1st class /Grand Cross/ Order of St. John of Charles Ferdinand, Duke of Berry

Сollection of Musée de la Légion d'honneur.

Order of St. John of Charles Ferdinand, Duke of Berry.jpg

Order of  St. John of Charles Ferdinand, Duke of Berry.jpg

Original case and miniature.

Order of St. John of Charles Ferdinand, Duke  of Berry.jpg
Charles Ferdinand d'Artois, Duke of Berry (24 January 1778 – 14 February 1820) was the third child and younger son of Charles X, King of France, (whom he predeceased) by his wife Maria Theresa of Savoy. He was born at Versailles. As a son of a fils de France not being heir apparent, he was himself only a petit-fils de France, and thus bore his father's appanage title as surname in emigration. However, during the Restoration, as his father was heir presumptive to the crown, he was allowed the higher rank of a fils de France (used in his marriage contract, his death certificate, etc.). His maternal grandparents were Victor Amadeus III of Sardinia and Maria Antonietta of Spain. She was the youngest daughter of Philip V of Spain and Elisabeth Farnese. Since he was already dead when his father became king, he and his surviving daughter always had "Artois" as surname.

Charles Ferdinand d'Artois, Duke of Berry.jpg

At start the French Revolution he left France with his father, then Count of Artois, and served in the counter-revolutionary Army of Condé of his cousin, Louis Joseph, Prince of Condé, from 1792 to 1797. As a member of Conde's emigre army, he fought in the Rhine Campaign of 1796, and achieved particular distinction at the Battle of Emmendingen and the Battle of Schliengen. He afterwards joined the Russian army, and in 1801 took up his residence in England, where he remained for thirteen years. During that time he had a relationship with an Englishwoman, Amy Brown Freeman. The Encyclopædia Britannica Eleventh Edition (1911) described her as his wife, but that is highly unlikely.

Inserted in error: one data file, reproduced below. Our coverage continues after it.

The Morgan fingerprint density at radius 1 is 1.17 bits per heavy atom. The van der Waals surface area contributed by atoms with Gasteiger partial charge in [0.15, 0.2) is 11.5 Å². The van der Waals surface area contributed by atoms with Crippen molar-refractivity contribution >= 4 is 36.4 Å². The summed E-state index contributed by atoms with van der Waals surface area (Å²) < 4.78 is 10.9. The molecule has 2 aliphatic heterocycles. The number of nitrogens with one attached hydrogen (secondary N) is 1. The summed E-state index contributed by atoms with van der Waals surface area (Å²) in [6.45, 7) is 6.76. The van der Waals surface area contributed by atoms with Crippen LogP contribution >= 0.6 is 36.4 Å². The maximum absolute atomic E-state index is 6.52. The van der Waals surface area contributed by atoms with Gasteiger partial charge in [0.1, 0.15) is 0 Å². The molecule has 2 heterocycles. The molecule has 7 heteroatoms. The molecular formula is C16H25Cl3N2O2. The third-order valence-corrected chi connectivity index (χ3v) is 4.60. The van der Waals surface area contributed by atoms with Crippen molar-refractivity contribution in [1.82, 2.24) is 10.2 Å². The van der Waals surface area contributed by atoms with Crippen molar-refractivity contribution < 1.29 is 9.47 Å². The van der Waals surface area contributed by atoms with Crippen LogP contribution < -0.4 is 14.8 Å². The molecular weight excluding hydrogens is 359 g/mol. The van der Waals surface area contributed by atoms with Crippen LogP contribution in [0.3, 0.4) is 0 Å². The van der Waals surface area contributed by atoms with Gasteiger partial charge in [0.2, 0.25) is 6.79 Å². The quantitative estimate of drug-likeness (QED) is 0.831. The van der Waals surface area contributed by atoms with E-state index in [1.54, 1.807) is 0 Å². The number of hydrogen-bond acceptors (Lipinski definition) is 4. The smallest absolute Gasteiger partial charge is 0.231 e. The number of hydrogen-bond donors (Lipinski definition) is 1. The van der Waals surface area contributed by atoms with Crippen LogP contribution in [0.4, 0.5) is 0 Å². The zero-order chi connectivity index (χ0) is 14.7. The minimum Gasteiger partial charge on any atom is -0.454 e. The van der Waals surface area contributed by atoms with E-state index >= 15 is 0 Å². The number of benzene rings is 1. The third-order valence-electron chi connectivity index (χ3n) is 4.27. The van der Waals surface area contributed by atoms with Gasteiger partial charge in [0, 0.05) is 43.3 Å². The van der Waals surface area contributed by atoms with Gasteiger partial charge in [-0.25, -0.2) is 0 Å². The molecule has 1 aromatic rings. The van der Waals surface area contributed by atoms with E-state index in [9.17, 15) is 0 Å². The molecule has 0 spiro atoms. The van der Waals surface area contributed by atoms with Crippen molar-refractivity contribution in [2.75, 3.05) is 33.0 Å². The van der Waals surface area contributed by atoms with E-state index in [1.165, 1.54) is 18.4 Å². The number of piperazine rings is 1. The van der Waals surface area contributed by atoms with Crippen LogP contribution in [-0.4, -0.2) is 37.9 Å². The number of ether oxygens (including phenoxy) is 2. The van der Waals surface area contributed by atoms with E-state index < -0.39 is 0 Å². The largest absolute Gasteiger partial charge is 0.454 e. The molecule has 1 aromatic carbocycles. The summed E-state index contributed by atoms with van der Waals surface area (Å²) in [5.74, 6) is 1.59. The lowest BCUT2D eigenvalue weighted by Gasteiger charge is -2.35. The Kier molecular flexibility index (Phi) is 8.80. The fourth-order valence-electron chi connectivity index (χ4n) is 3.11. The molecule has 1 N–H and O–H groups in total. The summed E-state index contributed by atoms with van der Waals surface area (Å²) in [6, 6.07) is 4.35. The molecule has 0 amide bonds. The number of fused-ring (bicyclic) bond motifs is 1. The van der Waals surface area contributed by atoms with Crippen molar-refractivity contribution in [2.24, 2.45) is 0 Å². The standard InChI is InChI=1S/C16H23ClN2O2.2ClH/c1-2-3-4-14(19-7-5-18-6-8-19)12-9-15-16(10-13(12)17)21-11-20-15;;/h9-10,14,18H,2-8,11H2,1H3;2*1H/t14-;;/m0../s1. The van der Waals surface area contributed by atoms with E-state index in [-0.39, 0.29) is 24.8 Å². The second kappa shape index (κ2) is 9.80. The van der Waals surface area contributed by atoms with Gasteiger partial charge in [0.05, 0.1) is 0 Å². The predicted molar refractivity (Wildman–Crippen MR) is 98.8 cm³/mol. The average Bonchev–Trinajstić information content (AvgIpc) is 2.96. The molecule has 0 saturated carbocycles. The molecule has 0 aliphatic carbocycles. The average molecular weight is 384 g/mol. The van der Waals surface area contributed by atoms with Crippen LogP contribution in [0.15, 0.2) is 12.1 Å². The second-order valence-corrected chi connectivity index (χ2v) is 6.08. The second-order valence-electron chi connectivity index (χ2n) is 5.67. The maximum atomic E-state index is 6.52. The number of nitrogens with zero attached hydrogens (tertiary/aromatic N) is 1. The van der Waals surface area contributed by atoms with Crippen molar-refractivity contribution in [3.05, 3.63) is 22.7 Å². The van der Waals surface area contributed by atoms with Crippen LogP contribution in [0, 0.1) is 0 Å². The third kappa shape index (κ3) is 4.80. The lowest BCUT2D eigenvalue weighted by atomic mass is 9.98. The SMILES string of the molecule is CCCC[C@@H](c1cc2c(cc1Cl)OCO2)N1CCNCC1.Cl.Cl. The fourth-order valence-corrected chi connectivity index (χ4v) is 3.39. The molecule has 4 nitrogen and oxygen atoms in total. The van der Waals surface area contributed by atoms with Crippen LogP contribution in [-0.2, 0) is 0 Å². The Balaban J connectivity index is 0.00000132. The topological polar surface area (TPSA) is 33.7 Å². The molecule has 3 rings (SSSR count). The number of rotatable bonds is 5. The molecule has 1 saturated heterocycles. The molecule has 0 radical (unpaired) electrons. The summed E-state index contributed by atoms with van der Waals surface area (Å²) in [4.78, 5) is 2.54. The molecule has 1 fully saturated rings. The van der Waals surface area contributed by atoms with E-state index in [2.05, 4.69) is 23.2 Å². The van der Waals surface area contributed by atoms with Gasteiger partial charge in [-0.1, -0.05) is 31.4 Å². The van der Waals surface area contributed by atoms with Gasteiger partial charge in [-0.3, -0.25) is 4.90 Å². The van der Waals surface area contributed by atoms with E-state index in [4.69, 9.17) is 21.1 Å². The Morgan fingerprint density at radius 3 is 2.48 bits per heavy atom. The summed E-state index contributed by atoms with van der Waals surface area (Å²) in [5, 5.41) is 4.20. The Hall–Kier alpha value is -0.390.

In 1814, the duke set out for France. His frank, open manners gained him some favour with his countrymen, and Louis XVIII named him commander-in-chief of the army at Paris on the return of Napoleon from Elba. He was, however, unable to retain the loyalty of his troops, and retired to Ghent during the Hundred Days war. On 17 June 1816, following negotiations by the French ambassador, the Duke of Blacas, he married Princess Maria-Carolina of Naples (1798–1870), oldest daughter of then hereditary Prince Francis of Naples.

Three children were born before the duke's death, with one surviving infancy. His daughter, Louise d'Artois, born in 1819, married Charles III of Parma.

On 13 February 1820, the Duke of Berry was stabbed and mortally wounded when leaving the opera house in Paris with his wife, and died the next day. The assassin was a saddle maker named Louis Pierre Louvel, a Bonapartist opposed to the monarchy. Seven months after his death, the Duke's wife gave birth to their fourth child, Henri, who received the title of Duke of Bordeaux, but is better known in history as the Count of Chambord, and who in the view of Legitimists, was (from 1844 to 1883) King of France, as Henry V.​
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    1st class order of st. john grand cross order of st. john order of st. john awarded to duke of berry большой крест ордена иоанна иерусалимского награды императорской россии орден иоанна иерусалимского орден святого иоанна иерусалимского ордена императорской россии
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